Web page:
3:AM: So you think Fine is assuming a linguistic environment of a certain kind that does much of the metaphysical lifting so to speak. You say the environment is not ‘transparent’. So could you show what you mean by this and why, if this is accepted, Fine is taking a metalinguistic view to dismantle the metaphysical view of monism?
MA: Transparency, in the relevant sense of the word, is a property of certain linguistic contexts. It’s a property they have if they permit the substitution of co-referring terms. For example, before he encountered Darth Vader in Cloud City, Luke Skywalker knew that Anakin Skywalker was his father. He didn’t know that Darth Vader was his father. It came as quite a shock to him, after all, when he learned the sad truth. But ‘Darth Vader’ and ‘Anakin Skywalker’ refer to the same man. So the context ‘Luke Skywalker knew that _ was his father’ fails to be transparent. Only transparent contexts license the sort of inference needed to challenge monism. One might question whether all of Fine’s arguments involve transparent linguistic contexts. In an early response to Fine, Jeff King pursues this strategy much more seriously than I do. I raise the possibility that Fine’s arguments fail because they equivocate between two different interpretations of the word ‘not’. On the interpretation needed to secure the truth of the premise, ‘The piece of wood is not shut’, ‘not’ is being used “metalinguistically”. It’s being used to say that there’s something objectionable about the linguistic trappings of the thought one is trying to express, not to assert its falsity. So it’s like the use of ‘not’ in the sentence, ‘Louie C.K. isn’t funny; he’s hilarious’. But, on the metalinguistic interpretation of ‘not’, the conclusion that the door is distinct from the piece of wood doesn’t follow.
To compare, suppose certain linguistic conventions require that when speaking about papal decrees issued ex cathedra we use the Pope’s official name, ‘Francis’. Suppose these conventions dictate that it would be objectionable to use ‘Jorge Bergoglio’ to express the same thought. Now imagine that some ignorant Catholic who takes these conventions seriously reasons as follows: Pope Francis issued a decree ex cathedra, but Jorge Bergoglia didn’t; so they mustn’t be the same person. The thing to say in this case is that ‘not’ is being used metalinguistically in the premise, ‘Jorge Bergoglia did not issue a decree ex cathedra’. It merely says that there’s something objectionable about how a certain thought is dressed up. It isn’t being used to challenge the truth of that thought. I came across an example like this one in an interesting article by Benjamin Schnieder, which piqued my interest in metalinguistic negation and got me thinking about how to properly detect it. I then realized that some of the more reliable tests for determining when ‘not’ is being used metalinguistically indicate that Fine’s argument is similar to our imaginary Catholic’s. One quick consideration in favor of my position is that metalinguistic uses of ‘not’ can’t be replaced with negative prefixes. Infelicity results. So, for example, consider how bad it sounds to say, ‘Louie C.K. is unfunny; he’s hilarious’. Now, to my ear, ‘The piece of wood is unshut’ is just as bad as ‘The piece of wood is shut’. We should expect this infelicity if the use of ‘not’ in the relevant premise is metalinguistic. Finally, I’ve argued that if you combine a proper understanding of how metalinguistic ‘not’ works with two or three other observations, you obtain a pretty direct argument for monism. A solid defense often results in a winning offense.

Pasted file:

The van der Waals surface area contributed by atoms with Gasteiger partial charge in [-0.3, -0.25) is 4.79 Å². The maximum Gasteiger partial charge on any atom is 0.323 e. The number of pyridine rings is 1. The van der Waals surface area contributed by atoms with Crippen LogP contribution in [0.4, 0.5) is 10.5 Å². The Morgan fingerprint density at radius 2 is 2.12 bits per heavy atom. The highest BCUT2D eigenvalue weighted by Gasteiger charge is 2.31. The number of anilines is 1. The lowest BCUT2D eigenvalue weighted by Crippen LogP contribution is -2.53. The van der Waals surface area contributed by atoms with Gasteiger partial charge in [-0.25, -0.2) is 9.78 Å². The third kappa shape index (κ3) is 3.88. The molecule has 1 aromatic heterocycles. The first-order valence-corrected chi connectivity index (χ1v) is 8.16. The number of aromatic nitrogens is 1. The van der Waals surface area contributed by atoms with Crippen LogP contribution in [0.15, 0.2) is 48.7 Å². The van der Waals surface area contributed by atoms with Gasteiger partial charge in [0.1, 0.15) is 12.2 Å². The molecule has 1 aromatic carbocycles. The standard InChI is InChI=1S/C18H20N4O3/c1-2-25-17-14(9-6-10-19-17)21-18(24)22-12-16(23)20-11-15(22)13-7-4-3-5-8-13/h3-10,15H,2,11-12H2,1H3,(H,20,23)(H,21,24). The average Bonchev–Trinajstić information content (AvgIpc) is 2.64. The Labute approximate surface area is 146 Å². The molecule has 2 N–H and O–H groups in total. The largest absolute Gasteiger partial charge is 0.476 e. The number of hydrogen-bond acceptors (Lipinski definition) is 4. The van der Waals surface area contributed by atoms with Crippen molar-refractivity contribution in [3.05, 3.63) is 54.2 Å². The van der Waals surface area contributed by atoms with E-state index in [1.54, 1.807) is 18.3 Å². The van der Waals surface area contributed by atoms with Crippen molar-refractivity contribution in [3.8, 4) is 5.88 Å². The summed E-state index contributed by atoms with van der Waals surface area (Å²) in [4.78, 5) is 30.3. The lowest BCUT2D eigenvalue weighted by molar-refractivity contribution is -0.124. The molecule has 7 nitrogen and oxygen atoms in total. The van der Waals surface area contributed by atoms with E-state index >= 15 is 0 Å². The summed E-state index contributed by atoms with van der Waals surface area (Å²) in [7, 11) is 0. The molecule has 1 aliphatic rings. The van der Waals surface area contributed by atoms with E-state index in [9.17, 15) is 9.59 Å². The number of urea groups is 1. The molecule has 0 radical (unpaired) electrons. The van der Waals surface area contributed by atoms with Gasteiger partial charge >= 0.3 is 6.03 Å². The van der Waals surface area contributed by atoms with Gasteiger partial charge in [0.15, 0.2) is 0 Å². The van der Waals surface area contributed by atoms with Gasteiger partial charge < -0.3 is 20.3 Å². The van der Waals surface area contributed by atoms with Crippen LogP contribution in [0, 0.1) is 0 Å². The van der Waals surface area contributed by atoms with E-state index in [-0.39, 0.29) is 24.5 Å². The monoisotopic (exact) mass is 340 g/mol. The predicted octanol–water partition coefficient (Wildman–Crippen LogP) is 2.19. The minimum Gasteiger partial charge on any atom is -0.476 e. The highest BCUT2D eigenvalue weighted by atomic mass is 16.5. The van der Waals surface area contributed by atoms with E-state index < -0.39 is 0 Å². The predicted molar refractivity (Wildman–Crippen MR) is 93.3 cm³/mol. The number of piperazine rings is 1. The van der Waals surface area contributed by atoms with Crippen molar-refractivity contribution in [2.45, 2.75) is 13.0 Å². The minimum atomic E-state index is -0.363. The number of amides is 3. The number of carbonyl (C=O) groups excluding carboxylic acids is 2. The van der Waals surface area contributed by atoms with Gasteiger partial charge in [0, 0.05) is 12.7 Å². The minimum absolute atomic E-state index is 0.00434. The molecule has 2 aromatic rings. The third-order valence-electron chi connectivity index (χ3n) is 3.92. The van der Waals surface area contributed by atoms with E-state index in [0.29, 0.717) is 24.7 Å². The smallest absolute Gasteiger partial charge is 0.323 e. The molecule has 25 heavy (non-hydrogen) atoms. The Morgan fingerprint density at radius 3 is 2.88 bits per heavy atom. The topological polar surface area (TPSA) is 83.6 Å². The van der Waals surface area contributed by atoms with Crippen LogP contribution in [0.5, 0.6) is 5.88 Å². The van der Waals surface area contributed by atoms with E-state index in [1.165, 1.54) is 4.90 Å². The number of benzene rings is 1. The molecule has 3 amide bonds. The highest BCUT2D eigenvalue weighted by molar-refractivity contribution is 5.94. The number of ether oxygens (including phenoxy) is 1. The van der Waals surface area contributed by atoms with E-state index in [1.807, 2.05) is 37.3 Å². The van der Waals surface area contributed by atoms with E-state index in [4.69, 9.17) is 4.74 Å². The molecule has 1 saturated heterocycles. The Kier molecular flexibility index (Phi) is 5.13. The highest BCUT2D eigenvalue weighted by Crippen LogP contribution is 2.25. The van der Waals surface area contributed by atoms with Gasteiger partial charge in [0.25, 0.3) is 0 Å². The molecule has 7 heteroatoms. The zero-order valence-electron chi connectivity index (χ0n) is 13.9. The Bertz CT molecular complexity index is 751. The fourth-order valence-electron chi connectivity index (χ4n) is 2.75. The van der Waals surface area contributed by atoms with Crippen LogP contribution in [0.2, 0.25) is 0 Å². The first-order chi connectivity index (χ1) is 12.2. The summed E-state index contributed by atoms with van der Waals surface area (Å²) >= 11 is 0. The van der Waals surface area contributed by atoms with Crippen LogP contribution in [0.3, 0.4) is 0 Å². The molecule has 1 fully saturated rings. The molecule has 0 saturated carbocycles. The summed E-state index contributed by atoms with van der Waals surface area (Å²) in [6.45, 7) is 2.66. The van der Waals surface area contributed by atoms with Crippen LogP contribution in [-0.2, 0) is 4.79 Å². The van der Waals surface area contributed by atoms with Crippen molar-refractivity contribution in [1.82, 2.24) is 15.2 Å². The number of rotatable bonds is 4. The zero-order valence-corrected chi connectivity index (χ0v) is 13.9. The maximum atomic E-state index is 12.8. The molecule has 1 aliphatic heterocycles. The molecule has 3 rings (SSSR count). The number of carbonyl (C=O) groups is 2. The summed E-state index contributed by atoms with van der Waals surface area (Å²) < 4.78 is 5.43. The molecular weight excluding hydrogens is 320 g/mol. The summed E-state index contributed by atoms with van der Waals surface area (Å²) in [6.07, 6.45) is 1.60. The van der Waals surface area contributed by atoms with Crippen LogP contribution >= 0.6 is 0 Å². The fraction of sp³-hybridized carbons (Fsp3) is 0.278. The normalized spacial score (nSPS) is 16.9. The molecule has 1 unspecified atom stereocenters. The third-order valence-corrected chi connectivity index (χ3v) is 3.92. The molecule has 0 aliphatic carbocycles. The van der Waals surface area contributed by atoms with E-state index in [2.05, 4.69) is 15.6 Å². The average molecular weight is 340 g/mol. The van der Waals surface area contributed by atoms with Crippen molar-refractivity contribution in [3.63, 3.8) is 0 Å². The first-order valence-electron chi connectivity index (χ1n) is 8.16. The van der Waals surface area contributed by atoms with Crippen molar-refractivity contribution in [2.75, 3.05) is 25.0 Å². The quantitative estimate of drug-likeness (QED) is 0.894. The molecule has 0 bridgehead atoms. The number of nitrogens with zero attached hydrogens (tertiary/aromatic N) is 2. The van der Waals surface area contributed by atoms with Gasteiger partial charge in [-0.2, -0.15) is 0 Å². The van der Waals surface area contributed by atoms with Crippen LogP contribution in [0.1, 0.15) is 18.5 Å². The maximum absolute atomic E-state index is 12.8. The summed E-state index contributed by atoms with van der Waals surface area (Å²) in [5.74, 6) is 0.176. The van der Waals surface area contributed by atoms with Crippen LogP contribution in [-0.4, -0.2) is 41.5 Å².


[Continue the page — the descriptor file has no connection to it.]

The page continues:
3:AM: You’ve discussed the metaphysics of material objects and there you’ve shown how the role of ‘not’ works. Could you sketch your theory and say whether debates about material objects boil down to disputes about language—and is this a reason for thinking less of them as some might argue—“It’s just a verbal dispute”—or are such disputes substantial?